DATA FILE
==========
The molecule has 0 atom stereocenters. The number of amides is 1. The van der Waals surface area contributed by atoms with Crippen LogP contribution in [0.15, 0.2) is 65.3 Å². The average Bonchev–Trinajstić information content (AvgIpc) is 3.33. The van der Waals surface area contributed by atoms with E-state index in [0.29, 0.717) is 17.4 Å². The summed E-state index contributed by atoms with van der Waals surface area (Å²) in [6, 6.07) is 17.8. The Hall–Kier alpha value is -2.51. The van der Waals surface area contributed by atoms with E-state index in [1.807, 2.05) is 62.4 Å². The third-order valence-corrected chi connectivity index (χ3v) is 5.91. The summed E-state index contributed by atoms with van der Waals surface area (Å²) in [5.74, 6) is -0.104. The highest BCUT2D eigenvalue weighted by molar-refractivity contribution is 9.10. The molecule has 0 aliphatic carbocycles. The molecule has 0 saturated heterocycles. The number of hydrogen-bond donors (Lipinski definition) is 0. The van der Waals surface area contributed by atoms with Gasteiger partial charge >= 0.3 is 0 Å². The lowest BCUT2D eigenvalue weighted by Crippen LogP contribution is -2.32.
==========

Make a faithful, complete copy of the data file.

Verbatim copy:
The molecule has 0 atom stereocenters. The number of amides is 1. The van der Waals surface area contributed by atoms with Crippen LogP contribution in [0.15, 0.2) is 65.3 Å². The average Bonchev–Trinajstić information content (AvgIpc) is 3.33. The van der Waals surface area contributed by atoms with E-state index in [0.29, 0.717) is 17.4 Å². The summed E-state index contributed by atoms with van der Waals surface area (Å²) in [6, 6.07) is 17.8. The Hall–Kier alpha value is -2.51. The van der Waals surface area contributed by atoms with E-state index in [1.807, 2.05) is 62.4 Å². The third-order valence-corrected chi connectivity index (χ3v) is 5.91. The summed E-state index contributed by atoms with van der Waals surface area (Å²) in [5.74, 6) is -0.104. The highest BCUT2D eigenvalue weighted by molar-refractivity contribution is 9.10. The molecule has 0 aliphatic carbocycles. The molecule has 0 saturated heterocycles. The number of hydrogen-bond donors (Lipinski definition) is 0. The van der Waals surface area contributed by atoms with Gasteiger partial charge >= 0.3 is 0 Å². The lowest BCUT2D eigenvalue weighted by Crippen LogP contribution is -2.32.